Review: This is a love-letter to Pulps of the 20's and 30's, with parts spilling over to before and after that era. Set in the Maryland city of Snow Hill, the largest and shiniest city in the US, it is a collection of tales involving Science Heroes and Villains. This is tropes gone wild, and features a host of familiarish players - Micheal Ferrum, the two-fisted "Doc Bronze" and his Sensational Six, World-famous Consulting Detective Havelock Blake, the Shadow-esque Laughing Monk, along with talking ape detectives and luchadors. Roman a clef with the predecessors of the super hero universes.

Yes, it is a madhouse, literally so in places. There are invasions from other planets, inner worlds, and undersea menaces. Lovecraftian horrors abound (and we have the Doctor Strangish/Inner Sanctum magician named Anton Weird in the mix as well). It is a world where all the heroes of the pulps are all active at the same time, sharing the same universe and the some of the same enemies. Physics itself tends to bend around such challenges.

The format is in encyclopedia format with rough alphabetization. Entries are narrated by different in-world inhabitants, so we have unreliable narrators throughout. Radio scripts, media articles, and personal memories all mix and twist. Being an overview of the various characters' careers, many of them end badly. Particularly there is a lot of reference to the events of June 21st, 1937, a solstice where many things go badly for many, many people. This is the ongoing narrative that stretches throughout the book, the approaching cliff that the characters are hurtling towards.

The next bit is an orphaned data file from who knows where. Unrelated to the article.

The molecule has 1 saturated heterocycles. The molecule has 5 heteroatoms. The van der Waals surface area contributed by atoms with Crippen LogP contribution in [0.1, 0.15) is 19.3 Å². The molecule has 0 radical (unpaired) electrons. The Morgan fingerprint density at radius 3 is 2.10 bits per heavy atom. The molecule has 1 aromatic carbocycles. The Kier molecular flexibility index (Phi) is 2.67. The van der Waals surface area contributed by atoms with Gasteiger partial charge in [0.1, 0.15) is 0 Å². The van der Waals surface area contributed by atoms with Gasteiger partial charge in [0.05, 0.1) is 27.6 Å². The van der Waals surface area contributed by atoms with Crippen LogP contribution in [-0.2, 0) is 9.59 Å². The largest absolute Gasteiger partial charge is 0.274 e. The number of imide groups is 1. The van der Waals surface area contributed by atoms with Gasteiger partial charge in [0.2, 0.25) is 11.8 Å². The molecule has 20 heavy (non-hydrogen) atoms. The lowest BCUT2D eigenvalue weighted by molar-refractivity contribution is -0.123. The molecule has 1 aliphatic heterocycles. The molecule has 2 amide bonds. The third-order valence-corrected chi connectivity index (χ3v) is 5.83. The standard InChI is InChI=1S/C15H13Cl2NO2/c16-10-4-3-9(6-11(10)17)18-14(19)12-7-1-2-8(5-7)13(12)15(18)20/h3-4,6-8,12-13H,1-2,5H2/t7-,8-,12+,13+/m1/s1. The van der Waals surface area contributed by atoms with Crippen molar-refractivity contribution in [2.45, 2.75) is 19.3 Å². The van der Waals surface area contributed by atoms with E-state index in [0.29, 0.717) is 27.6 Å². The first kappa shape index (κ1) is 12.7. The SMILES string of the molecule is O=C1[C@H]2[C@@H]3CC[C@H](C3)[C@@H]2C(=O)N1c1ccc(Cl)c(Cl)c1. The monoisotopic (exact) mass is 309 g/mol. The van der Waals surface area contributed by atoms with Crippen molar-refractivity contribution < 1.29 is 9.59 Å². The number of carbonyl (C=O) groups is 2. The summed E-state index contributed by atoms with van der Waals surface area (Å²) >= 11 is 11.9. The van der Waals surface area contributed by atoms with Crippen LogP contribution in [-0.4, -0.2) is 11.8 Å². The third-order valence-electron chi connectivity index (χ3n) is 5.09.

So, does Nevins gather together the collected strands and resolve them? He has been an annotator of a lot of Alan Moore's work, and Moore has had challenges with stories not so much resolving as running out of pages, and of playing nastily with his creations. Does Nevins "stick the landing"? Yes, in part because of the unreliable nature of his narrators and the who is giving information when in the book. There are a couple tweaks and twists, but the book delivers.

The Dictionary of Snow Hill entertains and delights. It would make a solid sourcebook for a era-specific superhero gaming campaign. It feels very much like Kurt Busiek's Astro City comics - Set firmly within its genre, with characters whose archetypes are easily identified. It's a great read if you remember the pulps, and worth checking out even you don't.